to help as much as it can.  He made clear that the U.S. will 
help, but only as part of progress towards full 
implementation of the reform agenda.  A/S Carson warned that 
the U.S. does not wish to assist processes that go on and on 
without achieving results.  Carson also stress the need for 
full and equal power-sharing within the coalition. 
 
A Warning on Human Rights 
------------------------- 
 
8. (C)  A/S Carson also delivered a strong message on human 
rights, police impunity, and the need for accountability. 
Carson told Kibaki that the "assasination" of two prominent 
 
NAIROBI 00001080  003 OF 003 
 
 
human rights activists (Reftel C) had shaken Washington.  The 
subsequent lack of investigation or arrests has cast an 
enormous shadow over the police and the justice system as a 
whole.   This is the reality that the government must deal 
with, A/S Carson told Kibaki.  He added that President Kibaki 
had the power to act to improve this perception.  In a barely 
disguised plea for Kibaki to remove Police Commissioner 
Hussein Ali, who has been linked with extrajudicial killings 
by the U.N. Special Rapporteur for Extrajudicial Killings 
(Reftel D), Carson stated that the President has the power to 
remove an official who is either derelict in his duty or 
found wanting.  It is the failure of Kenyan government to 
remove officials who are unable to execute their jobs that 
contributes to the perception that things are not moving 
forward, Carson added.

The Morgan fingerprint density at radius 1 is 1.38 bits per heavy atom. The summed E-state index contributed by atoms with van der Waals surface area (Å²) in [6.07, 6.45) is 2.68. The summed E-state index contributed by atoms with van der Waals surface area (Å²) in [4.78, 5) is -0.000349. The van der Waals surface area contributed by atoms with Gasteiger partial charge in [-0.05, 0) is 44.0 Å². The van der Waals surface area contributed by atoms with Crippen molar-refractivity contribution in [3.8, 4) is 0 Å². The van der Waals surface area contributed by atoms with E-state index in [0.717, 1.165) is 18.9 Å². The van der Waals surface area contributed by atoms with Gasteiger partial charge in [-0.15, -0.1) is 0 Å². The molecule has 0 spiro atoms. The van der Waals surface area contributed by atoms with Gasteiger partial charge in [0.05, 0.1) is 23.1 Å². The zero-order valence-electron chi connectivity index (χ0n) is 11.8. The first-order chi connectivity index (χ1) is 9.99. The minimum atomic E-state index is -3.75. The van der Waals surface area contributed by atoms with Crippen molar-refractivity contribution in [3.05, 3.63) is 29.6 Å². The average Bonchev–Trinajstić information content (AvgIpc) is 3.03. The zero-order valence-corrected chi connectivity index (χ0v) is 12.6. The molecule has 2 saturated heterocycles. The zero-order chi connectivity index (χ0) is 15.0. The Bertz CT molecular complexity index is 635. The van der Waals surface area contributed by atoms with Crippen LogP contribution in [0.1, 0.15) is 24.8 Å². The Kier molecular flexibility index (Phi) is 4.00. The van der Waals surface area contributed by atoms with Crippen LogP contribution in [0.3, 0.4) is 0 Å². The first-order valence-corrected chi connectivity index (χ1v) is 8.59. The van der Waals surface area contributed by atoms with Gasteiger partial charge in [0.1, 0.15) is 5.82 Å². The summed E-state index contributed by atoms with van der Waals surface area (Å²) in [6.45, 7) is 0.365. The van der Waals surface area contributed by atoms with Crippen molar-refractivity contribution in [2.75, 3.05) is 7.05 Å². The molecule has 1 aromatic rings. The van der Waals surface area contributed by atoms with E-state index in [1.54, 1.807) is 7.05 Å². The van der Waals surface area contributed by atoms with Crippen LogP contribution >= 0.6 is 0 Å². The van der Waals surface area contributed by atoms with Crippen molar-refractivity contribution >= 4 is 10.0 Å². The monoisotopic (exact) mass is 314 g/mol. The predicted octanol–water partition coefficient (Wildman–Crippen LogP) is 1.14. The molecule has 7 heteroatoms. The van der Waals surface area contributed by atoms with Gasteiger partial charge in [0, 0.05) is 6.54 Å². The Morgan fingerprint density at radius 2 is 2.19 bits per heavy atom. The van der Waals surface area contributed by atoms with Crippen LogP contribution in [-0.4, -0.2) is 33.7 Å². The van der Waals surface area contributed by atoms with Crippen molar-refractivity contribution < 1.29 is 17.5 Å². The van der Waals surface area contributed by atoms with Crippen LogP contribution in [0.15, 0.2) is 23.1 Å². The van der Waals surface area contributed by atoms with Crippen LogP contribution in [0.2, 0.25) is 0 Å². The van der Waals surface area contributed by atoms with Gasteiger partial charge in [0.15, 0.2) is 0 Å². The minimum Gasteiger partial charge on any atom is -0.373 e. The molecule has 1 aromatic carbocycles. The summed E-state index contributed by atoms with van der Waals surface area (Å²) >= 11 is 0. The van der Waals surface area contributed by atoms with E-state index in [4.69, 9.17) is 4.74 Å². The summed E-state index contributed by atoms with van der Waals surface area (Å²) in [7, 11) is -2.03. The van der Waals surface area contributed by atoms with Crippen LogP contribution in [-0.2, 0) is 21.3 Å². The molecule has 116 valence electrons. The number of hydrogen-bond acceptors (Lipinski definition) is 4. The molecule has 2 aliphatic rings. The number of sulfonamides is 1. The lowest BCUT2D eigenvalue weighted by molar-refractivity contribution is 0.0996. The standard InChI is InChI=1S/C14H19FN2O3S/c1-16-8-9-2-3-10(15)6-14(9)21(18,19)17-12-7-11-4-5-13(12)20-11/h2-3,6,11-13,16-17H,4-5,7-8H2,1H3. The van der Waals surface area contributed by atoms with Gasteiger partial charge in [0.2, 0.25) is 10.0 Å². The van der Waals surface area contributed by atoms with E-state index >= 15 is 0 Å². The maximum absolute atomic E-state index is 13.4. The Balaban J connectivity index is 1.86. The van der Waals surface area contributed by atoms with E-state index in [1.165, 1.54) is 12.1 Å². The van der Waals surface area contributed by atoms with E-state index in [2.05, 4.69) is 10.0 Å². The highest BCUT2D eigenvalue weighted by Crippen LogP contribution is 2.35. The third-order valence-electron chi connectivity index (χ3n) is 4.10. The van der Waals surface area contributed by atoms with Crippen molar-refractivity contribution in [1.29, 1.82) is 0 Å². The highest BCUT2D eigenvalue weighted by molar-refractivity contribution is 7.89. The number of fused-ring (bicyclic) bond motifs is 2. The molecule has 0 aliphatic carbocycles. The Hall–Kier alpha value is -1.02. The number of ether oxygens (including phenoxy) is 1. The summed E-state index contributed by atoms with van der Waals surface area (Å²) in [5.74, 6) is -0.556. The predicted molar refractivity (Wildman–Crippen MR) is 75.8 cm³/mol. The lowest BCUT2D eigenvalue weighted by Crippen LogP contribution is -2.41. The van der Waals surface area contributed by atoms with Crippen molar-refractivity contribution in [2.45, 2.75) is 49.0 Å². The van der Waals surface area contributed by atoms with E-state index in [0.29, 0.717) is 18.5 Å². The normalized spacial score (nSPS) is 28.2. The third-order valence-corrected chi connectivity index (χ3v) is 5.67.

Kenya's Importance 
------------------ 
 
9.  (C) A/S Carson reaffirmed Kenya's importance to the U.S., 
stating that no country between Cairo and Capetown is more 
important than Kenya.  The deep friendship and deep 
partnership requires the U.S. to air its concerns that the 
reform agenda is not moving forward, he added.  Responding to 
an argument made by the Head of the Civil Service Francis 
Muthaura that political gridlock is a result of Kibaki's 
party not agreeing with ODM's position on appointments and 
the nature of power-sharing, the Assistant Secretary stated 
that, in a tense environment such as Kenya, it is important 
that the coalition partners continually seek dialogue and 
reconciliation, and pursue accommodation to reduce tensions. 
Carson added that Kenya's post-election violence had impacted 
most of East Africa and that Washington would speak out if 
there is a possibility of renewed violence. 
 
10.  (C)  In response, President Kibaki stated that "if these 
guys (the Ministers present) say they will undertake reforms, 
they will do it and will do things with an eye towards 
implementation, not just process."  "We are going to act," 
Kibaki stated.  He then appealed to A/S Carson for financial 
assistance to, "do the things that must be done."  Kibaki 
re-emphasized his view that the Coalition government is 
functioning well and thanked A/S Carson for his visit. 
 
11. (U) This cable has been cleared by A/S Carson and NSC Senior 
Director for Africa Gavin. 
 
RANNEBERGER